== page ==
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Table Of Contents  The TCP/IP Guide
 9  TCP/IP Application Layer Protocols, Services and Applications (OSI Layers 5, 6 and 7)
      9  TCP/IP Key Applications and Application Protocols
           9  TCP/IP File and Message Transfer Applications and Protocols (FTP, TFTP, Electronic Mail, USENET, HTTP/WWW, Gopher)
                9  Usenet (Network News) and the TCP/IP Network News Transfer Protocol (NNTP)
                     9  TCP/IP Network News Transfer Protocol (NNTP)

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NNTP Overview and General Operation
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NNTP Client-Server Communication Process: News Posting and Access
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NNTP Inter-Server Communication Process: News Article Propagation
(Page 3 of 4)

Article Propagation Using the "Push" Model

Here’s how the push model works. When the administrators of an NNTP server establish a service relationship with an upstream Usenet service provider, they furnish the provider with a list of newsgroups that the downstream server wants to carry. Whenever a new article arrives at the upstream server within that list of groups, it is automatically sent to the downstream site. This saves the downstream server from constantly having to ask “has anything arrived?”

In the classical NNTP protocol as defined in RFC 977, the exchange of articles is based on the push model, and performed using the IHAVE command. Suppose three new messages arrive at the largenews server. It would establish an NNTP connection to mediumnews and use IHAVE to provide the message IDs of each of the three new messages, one at a time. The mediumnews server would respond to each one indicating whether it already had that message or not. If not, largenews would send it the message. An example article transaction using the push model of propagation is illustrated in Figure 312.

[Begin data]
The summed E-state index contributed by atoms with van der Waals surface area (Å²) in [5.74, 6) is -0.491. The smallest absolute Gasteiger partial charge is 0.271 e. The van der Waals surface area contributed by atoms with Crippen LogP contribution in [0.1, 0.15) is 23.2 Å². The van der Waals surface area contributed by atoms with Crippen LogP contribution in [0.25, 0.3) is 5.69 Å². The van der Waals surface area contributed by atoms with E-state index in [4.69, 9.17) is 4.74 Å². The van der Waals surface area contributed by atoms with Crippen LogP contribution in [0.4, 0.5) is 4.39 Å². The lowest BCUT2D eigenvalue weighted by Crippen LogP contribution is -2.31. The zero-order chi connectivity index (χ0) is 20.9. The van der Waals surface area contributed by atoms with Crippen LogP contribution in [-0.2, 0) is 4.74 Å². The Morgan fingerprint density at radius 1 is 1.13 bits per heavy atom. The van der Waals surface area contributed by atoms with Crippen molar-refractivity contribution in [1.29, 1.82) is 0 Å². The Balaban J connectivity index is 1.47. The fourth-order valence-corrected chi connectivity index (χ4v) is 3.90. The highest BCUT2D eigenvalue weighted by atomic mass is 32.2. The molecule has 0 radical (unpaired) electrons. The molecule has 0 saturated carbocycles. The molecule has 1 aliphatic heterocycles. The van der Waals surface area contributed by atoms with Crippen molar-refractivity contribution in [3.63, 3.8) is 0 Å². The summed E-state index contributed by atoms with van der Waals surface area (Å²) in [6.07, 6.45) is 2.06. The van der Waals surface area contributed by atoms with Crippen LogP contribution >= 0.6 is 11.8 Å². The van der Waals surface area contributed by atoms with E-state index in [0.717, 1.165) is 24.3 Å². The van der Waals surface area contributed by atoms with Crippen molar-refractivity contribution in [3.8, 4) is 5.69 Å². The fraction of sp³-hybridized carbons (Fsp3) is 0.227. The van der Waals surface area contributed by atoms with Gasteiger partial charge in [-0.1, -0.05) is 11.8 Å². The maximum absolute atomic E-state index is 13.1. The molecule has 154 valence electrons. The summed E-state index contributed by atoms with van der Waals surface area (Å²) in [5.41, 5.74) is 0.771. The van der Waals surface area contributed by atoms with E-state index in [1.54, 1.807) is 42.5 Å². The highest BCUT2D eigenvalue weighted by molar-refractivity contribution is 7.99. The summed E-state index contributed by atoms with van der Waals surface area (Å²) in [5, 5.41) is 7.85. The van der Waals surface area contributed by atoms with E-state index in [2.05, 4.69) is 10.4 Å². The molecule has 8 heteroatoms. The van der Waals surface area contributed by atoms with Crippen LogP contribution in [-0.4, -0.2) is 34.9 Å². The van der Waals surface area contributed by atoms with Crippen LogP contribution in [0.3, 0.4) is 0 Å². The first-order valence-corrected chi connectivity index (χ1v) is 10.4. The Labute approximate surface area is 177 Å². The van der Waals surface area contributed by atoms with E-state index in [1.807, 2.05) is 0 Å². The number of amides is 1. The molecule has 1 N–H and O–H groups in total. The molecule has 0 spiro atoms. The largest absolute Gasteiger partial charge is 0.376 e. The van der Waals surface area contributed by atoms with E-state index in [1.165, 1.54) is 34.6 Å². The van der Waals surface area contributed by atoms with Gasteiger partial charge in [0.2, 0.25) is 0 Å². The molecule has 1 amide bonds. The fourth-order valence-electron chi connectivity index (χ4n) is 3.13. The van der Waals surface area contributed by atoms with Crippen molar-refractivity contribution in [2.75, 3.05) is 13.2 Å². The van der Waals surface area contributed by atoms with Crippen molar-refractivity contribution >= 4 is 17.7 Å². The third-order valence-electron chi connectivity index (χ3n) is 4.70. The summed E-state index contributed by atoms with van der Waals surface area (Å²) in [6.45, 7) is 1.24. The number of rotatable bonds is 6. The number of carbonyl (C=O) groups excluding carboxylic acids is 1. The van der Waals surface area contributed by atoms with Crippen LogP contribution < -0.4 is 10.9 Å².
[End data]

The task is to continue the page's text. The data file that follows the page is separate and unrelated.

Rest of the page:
Figure 312: NNTP Article Propagation Using The “Push” Model

This example shows how Usenet articles are moved between servers using the conventional “push” model of propagation. Here, the device acting as an NNTP client (which recall may in fact be an NNTP server) has two messages available to offer to the server. It sends the IHAVE command specifying the message ID of the first message, but the server already has that message so it sends a 435 “do not send” reply. The client then issues an IHAVE with the second message ID; the server wants this one, so it sends a 335 reply; the client sends the Usenet message, ending with a single period on a line by itself. The server indicates that it received the message and the client, done with its transactions, quits the session.

 


The main advantage of this technique is that it ensures that a server is not sent a duplicate copy of a message that it already has. The problem with it in modern Usenet is that it is slow, because the server must respond to the IHAVE command before the message or the next command can be sent by the client.


Previous Topic/Section
NNTP Overview and General Operation
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Pages in Current Topic/Section
12
3
4
Next Page
NNTP Client-Server Communication Process: News Posting and Access
Next Topic/Section

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